Assemblyman Hakeem Jeffries will battle 30-year Rep. Ed Towns next year — a battle for a congressional seat that is part political mission, part generational shift.
Jeffries (D–Fort Greene) filed paperwork on Oct. 3 with the Federal Elections Commission that altered his existing “exploratory” fundraising committee to the campaign ready, “Jeffries For Congress.”
The news ends of months of speculation — some of it even mildly interesting to the public — over the Fort Greene lawmaker’s plans to seize a seat that Towns has held since Ronald Reagan was president.
And the congressional run breaks an unspoken agreement that Jeffries would run for Towns’s seat only after the elder statesman retired.
But Towns, 76, has no plans to retire, and could prove a formidable challenger, having had raised $1.6 million for his previous election, an easy victory over former MTV “Real World” cast member and motivational speaker Kevin Powell.
Towns has already raised $262,504 as of June 30, the last time contribution were disclosed.
Jeffries is not legally required to disclose how much his exploratory committee has raised, but a source said the figure is around $175,000.
Jeffries is considered to have a solid shot at Towns, whose political base has been weakening. Just this year, he lost an election for district leader by a wide margin, and his daughter, Deirdre Towns, lost an Bushwick Assembly seat. In both cases, Towns’s tribe was defeated by candidates backed by Brooklyn Democratic boss, Assemblyman Vito Lopez.
“It’s going to be a real race,” said a source familiar with Jeffries’s thinking. “He sees Towns as really weak.”
Towns is not waiting for an official announcement — and is ready for the fight, his spokesman said.
“He is gearing up for a challenge,” said the flack, Julian Phillips. “He’s not going to stand around and wait until the last minute.”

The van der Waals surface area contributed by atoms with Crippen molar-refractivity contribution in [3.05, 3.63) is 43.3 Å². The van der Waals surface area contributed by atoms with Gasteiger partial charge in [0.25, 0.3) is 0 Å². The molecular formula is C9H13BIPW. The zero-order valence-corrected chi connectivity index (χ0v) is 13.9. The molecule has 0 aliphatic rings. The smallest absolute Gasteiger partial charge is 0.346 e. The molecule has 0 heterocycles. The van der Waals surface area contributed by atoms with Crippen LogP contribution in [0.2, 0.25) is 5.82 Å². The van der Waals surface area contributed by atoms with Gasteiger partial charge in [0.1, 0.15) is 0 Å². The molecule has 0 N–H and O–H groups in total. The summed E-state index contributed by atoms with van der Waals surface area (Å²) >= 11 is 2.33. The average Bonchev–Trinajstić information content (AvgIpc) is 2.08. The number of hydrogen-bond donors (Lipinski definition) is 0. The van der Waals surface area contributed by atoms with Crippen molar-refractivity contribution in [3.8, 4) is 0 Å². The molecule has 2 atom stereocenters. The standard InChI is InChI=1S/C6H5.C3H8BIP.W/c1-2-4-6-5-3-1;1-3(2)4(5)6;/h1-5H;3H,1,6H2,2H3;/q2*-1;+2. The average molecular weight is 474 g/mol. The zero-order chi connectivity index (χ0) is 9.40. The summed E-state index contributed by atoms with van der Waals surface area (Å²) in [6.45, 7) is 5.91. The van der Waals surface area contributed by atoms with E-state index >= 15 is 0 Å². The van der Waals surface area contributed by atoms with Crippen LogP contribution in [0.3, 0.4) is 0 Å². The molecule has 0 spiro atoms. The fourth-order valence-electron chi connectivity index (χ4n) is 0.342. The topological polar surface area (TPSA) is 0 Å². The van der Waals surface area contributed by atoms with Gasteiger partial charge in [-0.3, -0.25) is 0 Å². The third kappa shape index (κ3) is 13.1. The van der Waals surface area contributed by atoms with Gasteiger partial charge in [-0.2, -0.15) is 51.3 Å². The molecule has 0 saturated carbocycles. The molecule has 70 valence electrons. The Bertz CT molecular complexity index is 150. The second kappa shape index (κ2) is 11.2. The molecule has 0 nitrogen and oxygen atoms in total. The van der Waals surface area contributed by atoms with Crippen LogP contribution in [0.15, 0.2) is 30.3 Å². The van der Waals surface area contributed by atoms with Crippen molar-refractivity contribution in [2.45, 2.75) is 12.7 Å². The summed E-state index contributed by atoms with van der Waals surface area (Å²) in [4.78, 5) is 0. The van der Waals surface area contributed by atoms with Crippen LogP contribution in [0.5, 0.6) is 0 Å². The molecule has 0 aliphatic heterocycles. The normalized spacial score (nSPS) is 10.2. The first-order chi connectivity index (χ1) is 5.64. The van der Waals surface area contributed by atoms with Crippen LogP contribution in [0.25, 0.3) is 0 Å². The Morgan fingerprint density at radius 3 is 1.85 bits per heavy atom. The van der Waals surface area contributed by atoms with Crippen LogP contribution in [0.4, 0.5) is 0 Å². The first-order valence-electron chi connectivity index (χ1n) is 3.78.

Jeffries’s spokeswoman would not confirm that he has decided to run, and would only say if he were to run, it would likely be in the next year.
“Theoretically, if he decides to run, right now, the suggestion is for the 2012 race, but that’s all conjecture because he hasn’t decided anything yet,” said Lupe Todd.
Towns is anything but weak. He’ll have more than a million dollars to spend on the race to represent a sprawling Canarsie to Fort Greene to Park Slope district where he is a very well-known commodity.
If he is known for anything legislatively, Towns has been an advocate for immigration reform and has sponsored or cosponsored bills that to reform federal student loans and regulate the credit card industry.
But critics have called him a do-nothing congressman, though that line of attack was muted during the brief period from 2009-11 when he was chairman of the powerful House Oversight Committee, though the Republican takeover of Congress ended that run.
Meanwhile, Jeffries has made whatever name he has made for himself as an opponent of the NYPD’s stop-and-frisk policies, and for getting his colleagues to pass his bill to end gerrymandering that considers the upstate addresses of prison residents — who cannot vote — a practice that hurt New York City.